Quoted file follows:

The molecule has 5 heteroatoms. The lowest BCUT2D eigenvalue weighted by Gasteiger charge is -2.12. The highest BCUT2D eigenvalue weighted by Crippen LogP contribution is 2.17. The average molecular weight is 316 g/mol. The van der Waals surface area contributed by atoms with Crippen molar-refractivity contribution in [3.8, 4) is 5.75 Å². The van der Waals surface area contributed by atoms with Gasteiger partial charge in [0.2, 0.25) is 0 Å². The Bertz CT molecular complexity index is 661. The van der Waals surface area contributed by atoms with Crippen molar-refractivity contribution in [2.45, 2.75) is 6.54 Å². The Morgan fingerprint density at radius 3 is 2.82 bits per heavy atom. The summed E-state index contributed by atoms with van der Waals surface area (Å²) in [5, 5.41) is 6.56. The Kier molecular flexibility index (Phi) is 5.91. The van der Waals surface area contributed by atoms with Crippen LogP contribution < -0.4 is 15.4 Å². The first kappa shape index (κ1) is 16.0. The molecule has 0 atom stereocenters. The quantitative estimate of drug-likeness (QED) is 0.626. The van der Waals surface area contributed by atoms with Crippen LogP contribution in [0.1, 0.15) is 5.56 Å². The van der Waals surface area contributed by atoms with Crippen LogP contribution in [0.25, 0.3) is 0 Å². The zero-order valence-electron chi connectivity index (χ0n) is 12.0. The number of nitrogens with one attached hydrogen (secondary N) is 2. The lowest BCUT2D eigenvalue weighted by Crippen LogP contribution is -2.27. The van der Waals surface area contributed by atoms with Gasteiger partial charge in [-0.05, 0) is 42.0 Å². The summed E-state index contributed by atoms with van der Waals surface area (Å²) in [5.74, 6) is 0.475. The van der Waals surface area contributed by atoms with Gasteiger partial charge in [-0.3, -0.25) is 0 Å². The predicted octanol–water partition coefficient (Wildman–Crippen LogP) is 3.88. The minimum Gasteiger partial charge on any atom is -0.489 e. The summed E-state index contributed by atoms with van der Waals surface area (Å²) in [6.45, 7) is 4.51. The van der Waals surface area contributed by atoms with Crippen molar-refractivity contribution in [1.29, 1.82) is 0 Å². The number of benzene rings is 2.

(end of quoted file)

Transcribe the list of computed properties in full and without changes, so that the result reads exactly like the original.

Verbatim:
The molecule has 5 heteroatoms. The lowest BCUT2D eigenvalue weighted by Gasteiger charge is -2.12. The highest BCUT2D eigenvalue weighted by Crippen LogP contribution is 2.17. The average molecular weight is 316 g/mol. The van der Waals surface area contributed by atoms with Crippen molar-refractivity contribution in [3.8, 4) is 5.75 Å². The van der Waals surface area contributed by atoms with Gasteiger partial charge in [0.2, 0.25) is 0 Å². The Bertz CT molecular complexity index is 661. The van der Waals surface area contributed by atoms with Crippen molar-refractivity contribution in [2.45, 2.75) is 6.54 Å². The Morgan fingerprint density at radius 3 is 2.82 bits per heavy atom. The summed E-state index contributed by atoms with van der Waals surface area (Å²) in [5, 5.41) is 6.56. The Kier molecular flexibility index (Phi) is 5.91. The van der Waals surface area contributed by atoms with Crippen LogP contribution < -0.4 is 15.4 Å². The first kappa shape index (κ1) is 16.0. The molecule has 0 atom stereocenters. The quantitative estimate of drug-likeness (QED) is 0.626. The van der Waals surface area contributed by atoms with Crippen LogP contribution in [0.1, 0.15) is 5.56 Å². The van der Waals surface area contributed by atoms with Crippen LogP contribution in [0.25, 0.3) is 0 Å². The zero-order valence-electron chi connectivity index (χ0n) is 12.0. The number of nitrogens with one attached hydrogen (secondary N) is 2. The lowest BCUT2D eigenvalue weighted by Crippen LogP contribution is -2.27. The van der Waals surface area contributed by atoms with Gasteiger partial charge in [-0.05, 0) is 42.0 Å². The summed E-state index contributed by atoms with van der Waals surface area (Å²) in [5.74, 6) is 0.475. The van der Waals surface area contributed by atoms with Gasteiger partial charge in [-0.3, -0.25) is 0 Å². The predicted octanol–water partition coefficient (Wildman–Crippen LogP) is 3.88. The minimum Gasteiger partial charge on any atom is -0.489 e. The summed E-state index contributed by atoms with van der Waals surface area (Å²) in [6.45, 7) is 4.51. The van der Waals surface area contributed by atoms with Crippen molar-refractivity contribution in [1.29, 1.82) is 0 Å². The number of benzene rings is 2.